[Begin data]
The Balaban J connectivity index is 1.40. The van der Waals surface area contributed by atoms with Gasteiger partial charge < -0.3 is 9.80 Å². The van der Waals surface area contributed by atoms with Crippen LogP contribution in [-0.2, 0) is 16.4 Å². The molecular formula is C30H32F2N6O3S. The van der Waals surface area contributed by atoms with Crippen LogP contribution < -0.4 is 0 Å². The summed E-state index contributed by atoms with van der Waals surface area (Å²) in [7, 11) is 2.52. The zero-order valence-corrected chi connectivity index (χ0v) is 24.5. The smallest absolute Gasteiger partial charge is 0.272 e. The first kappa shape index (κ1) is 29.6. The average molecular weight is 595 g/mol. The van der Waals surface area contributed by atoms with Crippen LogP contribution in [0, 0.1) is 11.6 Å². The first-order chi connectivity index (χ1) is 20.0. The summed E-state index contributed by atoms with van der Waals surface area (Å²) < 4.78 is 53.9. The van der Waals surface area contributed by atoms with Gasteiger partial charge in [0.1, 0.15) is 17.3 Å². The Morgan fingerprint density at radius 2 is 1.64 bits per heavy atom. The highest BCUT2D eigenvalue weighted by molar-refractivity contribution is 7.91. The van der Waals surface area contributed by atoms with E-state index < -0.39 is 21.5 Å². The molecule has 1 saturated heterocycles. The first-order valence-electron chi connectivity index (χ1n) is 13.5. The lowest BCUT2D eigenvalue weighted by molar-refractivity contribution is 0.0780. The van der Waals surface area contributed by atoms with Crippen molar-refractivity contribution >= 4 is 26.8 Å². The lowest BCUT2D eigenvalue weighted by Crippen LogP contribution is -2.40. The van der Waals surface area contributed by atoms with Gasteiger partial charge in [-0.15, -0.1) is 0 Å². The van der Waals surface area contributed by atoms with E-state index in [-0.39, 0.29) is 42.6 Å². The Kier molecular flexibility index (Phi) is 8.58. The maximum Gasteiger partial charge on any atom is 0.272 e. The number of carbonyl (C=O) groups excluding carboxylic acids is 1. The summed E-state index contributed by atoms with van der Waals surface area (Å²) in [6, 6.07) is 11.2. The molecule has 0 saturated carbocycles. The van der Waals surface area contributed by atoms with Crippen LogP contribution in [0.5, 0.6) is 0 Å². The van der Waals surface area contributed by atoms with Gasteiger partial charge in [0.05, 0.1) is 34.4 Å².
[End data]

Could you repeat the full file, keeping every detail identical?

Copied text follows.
The Balaban J connectivity index is 1.40. The van der Waals surface area contributed by atoms with Gasteiger partial charge < -0.3 is 9.80 Å². The van der Waals surface area contributed by atoms with Crippen LogP contribution in [-0.2, 0) is 16.4 Å². The molecular formula is C30H32F2N6O3S. The van der Waals surface area contributed by atoms with Crippen LogP contribution < -0.4 is 0 Å². The summed E-state index contributed by atoms with van der Waals surface area (Å²) in [7, 11) is 2.52. The zero-order valence-corrected chi connectivity index (χ0v) is 24.5. The smallest absolute Gasteiger partial charge is 0.272 e. The first kappa shape index (κ1) is 29.6. The average molecular weight is 595 g/mol. The van der Waals surface area contributed by atoms with Crippen LogP contribution in [0, 0.1) is 11.6 Å². The first-order chi connectivity index (χ1) is 20.0. The summed E-state index contributed by atoms with van der Waals surface area (Å²) < 4.78 is 53.9. The van der Waals surface area contributed by atoms with Gasteiger partial charge in [0.1, 0.15) is 17.3 Å². The Morgan fingerprint density at radius 2 is 1.64 bits per heavy atom. The highest BCUT2D eigenvalue weighted by molar-refractivity contribution is 7.91. The van der Waals surface area contributed by atoms with E-state index < -0.39 is 21.5 Å². The molecule has 1 saturated heterocycles. The first-order valence-electron chi connectivity index (χ1n) is 13.5. The lowest BCUT2D eigenvalue weighted by molar-refractivity contribution is 0.0780. The van der Waals surface area contributed by atoms with Crippen molar-refractivity contribution >= 4 is 26.8 Å². The lowest BCUT2D eigenvalue weighted by Crippen LogP contribution is -2.40. The van der Waals surface area contributed by atoms with Gasteiger partial charge in [-0.15, -0.1) is 0 Å². The van der Waals surface area contributed by atoms with E-state index in [-0.39, 0.29) is 42.6 Å². The Kier molecular flexibility index (Phi) is 8.58. The maximum Gasteiger partial charge on any atom is 0.272 e. The number of carbonyl (C=O) groups excluding carboxylic acids is 1. The summed E-state index contributed by atoms with van der Waals surface area (Å²) in [6, 6.07) is 11.2. The molecule has 0 saturated carbocycles. The van der Waals surface area contributed by atoms with Crippen LogP contribution in [0.5, 0.6) is 0 Å². The van der Waals surface area contributed by atoms with Gasteiger partial charge in [0.05, 0.1) is 34.4 Å².